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RGBP - <<Yes there has been a Buyout....One

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janetcanada Member Level  Monday, 04/12/21 02:10:15 PM
Re: The Whale post# 46801
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RGBP - <<Yes there has been a Buyout....One that I cannot forget>>!!!....


WE do not know what might happen going forward???.....

From one day to the Next day the stock went up so much that thinking it would go down I did not buy back right away....
Instead of going down... Hurricane Hydrocarbon kept going UP and UP....

Please Read the Nice Story.... FWIW


From Bankruptcy to Oil Riches

By Ian Austen

Published: Wednesday, August 24, 2005

NEW YORK — Six years ago, when Bernard Isautier took the helm of Hurricane Hydrocarbons, things looked bleak.

The company, based in Calgary, Alberta, was under bankruptcy protection. It controlled vast, recently privatized oil reserves in the Central Asian republic of Kazakhstan but had been drained by a dispute with a local refinery, a currency collapse and prices depressed by a flood of Russian oil into the country, a former Soviet republic.

Arriving at an opportune moment, Isautier bought the refinery involved in the dispute, paying in stock. Unfavorable deals with the Kazakh government were resolved. He recapitalized the company with money from European investors. And the price of oil went up.

Hurricane Hydrocarbons emerged from bankruptcy in 2000, and in 2003 Isautier changed its name to PetroKazakhstan.

On Monday, he announced a plan to sell the company to China National Petroleum Corp., or CNPC, for $4.18 billion, or $55 a share, a long way from the 27 cents that Hurricane traded at when it was in bankryptcy…..

Isautier, 62, who owns 3.1 percent of PetroKazakhstan, has had a career that does not fit the mold of an oil company chief in Alberta. Though the company is officially based in Calgary, Isautier runs it from London and has moved its top executives there. With all its assets in Kazakhstan, the oil producer now has few ties to its official base.

Isautier, who was born in France, studied physics, mathematics and engineering at two universities that produce many of that country's top public servants and executives.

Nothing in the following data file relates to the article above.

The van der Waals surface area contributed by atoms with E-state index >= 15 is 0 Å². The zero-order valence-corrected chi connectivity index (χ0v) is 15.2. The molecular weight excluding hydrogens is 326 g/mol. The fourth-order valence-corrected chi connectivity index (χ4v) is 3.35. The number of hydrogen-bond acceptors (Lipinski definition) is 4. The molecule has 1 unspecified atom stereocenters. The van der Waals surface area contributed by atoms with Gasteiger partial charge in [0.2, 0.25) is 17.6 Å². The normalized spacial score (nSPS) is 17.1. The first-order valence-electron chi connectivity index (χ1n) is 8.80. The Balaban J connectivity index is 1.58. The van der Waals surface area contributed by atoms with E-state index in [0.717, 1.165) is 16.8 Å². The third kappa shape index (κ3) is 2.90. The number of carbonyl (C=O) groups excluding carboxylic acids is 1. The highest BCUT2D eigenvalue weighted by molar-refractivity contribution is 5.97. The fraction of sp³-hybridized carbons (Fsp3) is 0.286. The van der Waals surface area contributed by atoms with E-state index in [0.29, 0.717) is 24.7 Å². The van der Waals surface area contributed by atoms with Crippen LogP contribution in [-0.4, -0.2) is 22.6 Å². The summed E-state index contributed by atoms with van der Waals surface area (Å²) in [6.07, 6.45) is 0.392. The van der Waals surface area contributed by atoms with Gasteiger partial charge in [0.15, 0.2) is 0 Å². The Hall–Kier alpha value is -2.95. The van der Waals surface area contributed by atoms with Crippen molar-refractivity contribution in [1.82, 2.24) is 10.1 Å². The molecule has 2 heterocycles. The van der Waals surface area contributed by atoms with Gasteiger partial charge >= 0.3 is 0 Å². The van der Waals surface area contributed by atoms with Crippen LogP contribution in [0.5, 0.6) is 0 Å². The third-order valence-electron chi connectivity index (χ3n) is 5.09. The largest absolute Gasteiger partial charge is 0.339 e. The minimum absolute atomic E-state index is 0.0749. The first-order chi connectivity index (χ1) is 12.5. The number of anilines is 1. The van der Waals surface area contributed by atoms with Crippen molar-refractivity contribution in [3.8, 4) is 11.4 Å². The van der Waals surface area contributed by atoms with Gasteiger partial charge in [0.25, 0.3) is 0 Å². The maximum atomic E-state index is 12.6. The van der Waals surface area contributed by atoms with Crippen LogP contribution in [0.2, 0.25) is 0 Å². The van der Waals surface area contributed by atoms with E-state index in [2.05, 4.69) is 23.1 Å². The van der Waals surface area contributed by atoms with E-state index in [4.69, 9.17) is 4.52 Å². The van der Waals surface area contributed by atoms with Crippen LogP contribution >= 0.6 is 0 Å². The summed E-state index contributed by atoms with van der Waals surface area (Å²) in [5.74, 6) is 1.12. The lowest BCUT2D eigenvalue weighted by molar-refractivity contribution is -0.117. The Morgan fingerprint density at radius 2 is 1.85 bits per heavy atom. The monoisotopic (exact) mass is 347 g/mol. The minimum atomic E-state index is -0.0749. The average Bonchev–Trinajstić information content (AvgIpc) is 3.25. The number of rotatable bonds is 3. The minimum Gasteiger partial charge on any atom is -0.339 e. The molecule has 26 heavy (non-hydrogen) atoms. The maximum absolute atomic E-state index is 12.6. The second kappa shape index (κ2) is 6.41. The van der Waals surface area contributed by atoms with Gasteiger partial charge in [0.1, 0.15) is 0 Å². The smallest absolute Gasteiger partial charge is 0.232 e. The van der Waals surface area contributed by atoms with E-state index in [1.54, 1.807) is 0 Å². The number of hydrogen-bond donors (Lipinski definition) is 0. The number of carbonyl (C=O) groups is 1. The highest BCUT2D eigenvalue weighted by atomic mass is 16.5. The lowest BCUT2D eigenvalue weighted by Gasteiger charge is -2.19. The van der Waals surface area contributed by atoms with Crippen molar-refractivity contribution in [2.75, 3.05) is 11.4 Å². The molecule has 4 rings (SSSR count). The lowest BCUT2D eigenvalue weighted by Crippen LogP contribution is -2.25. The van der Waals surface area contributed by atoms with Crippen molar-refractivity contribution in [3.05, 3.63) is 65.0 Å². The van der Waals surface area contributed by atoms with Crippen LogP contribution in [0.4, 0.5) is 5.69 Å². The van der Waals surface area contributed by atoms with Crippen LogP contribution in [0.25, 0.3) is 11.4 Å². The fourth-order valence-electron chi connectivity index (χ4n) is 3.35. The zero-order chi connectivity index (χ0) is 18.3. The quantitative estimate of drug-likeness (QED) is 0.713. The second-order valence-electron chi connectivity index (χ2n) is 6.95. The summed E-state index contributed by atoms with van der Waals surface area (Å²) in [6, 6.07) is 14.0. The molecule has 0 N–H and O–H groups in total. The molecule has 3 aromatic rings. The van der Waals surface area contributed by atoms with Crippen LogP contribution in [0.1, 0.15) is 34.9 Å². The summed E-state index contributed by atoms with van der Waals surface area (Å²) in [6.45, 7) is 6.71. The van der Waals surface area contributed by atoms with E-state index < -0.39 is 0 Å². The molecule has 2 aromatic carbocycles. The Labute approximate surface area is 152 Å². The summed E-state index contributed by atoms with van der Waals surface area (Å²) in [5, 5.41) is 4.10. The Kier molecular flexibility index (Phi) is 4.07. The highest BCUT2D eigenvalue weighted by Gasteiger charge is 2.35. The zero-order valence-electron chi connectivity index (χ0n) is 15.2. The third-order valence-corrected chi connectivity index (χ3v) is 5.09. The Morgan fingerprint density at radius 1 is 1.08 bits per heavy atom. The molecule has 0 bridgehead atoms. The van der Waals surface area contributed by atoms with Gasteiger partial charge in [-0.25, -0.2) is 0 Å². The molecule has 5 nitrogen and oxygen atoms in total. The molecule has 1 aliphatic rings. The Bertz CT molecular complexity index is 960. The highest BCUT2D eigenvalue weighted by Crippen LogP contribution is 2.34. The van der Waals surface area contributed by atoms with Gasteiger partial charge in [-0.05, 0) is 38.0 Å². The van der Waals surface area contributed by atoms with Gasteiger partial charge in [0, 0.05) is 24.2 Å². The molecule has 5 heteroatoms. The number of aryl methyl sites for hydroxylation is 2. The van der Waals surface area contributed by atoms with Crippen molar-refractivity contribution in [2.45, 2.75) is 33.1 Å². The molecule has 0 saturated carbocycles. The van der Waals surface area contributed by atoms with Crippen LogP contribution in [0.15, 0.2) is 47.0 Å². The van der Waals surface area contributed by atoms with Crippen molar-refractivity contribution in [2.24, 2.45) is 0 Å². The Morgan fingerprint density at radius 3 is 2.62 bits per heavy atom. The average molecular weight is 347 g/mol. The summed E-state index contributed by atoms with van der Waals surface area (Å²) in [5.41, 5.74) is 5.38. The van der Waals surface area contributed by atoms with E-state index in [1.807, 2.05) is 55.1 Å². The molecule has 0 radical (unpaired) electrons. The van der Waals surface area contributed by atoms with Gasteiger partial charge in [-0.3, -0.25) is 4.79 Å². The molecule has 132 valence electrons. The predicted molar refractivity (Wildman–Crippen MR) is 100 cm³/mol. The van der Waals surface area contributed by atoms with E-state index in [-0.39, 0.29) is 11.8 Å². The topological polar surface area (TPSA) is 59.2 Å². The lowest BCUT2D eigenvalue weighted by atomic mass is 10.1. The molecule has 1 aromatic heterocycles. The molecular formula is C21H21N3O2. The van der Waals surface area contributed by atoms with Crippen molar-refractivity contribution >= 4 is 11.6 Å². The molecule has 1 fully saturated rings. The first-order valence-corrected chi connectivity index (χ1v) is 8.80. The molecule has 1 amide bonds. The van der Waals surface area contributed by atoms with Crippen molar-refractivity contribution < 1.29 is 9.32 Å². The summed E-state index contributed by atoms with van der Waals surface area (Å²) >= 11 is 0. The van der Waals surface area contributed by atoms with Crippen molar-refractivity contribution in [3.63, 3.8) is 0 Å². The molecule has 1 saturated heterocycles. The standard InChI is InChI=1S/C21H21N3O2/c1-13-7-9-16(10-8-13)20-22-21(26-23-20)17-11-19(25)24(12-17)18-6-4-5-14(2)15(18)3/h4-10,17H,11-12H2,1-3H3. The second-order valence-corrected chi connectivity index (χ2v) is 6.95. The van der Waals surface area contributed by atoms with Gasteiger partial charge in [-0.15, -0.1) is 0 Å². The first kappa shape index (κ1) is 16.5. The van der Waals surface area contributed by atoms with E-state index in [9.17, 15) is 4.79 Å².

After eight years with the French Ministry of Industry, Isautier moved to Elf Aquitaine, an oil and natural gas producer owned at the time by the French government. In the mid-1970s, he was sent overseas to run Elf's Canadian subsidiary.

Isautier, who declined on Monday to be interviewed about his professional history, quickly took to the Canadian energy industry, which was rapidly expanding.

From 1981 to 1988, he worked for Polysar Energy & Chemicals, rising to chief executive of its Canterra Energy unit.

From 1990 to 1992, he was president and chief executive of Thomson Consumer Electronics in Paris.

Isautier first encountered Kazakhstan after he became president and chief executive of Canadian Occidental Petroleum, now known as Nexen, 12 years ago. That company had considered becoming a partner on a Kazakh project. After rejecting the idea as too risky, it operated a field there for Hurricane Hydrocarbons.

Isautier joined Hurricane in 1999 as chief executive. While its operations were widely viewed by Canadian investors as something of a black hole, PetroKazakhstan's treasurer, Jeffrey Auld, said Isautier had seen the company's potential.

"It was a spectacular set of oil fields that was the attraction for him," Auld said Monday from London.

Isautier thought that political changes in Kazakhstan would bring order to the business climate there, Auld said.

But the company is still embroiled in disputes with the Kazakh government. To help ease those problems, PetroKazakhstan hired a former Canadian prime minister, Jean Chrétien, as a special adviser last year, with limited effect.

What Isautier's next move will be is unclear.Under the purchase agreement, the Chinese company agreed to consider paying cash and stock in a new, as yet unnamed oil and natural gas exploration company that Isautier would run in Central Asia, just not in Kazakhstan.

Rival is 'looking at options'

Oil & Natural Gas, the Indian company that was outbid for PetroKazakhstan, is "looking at options," Bloomberg News quoted its chairman, Subir Raha, as saying Tuesday. PetroKazakhstan would have to pay a $125 million breakup fee if it canceled its deal with CNPC.


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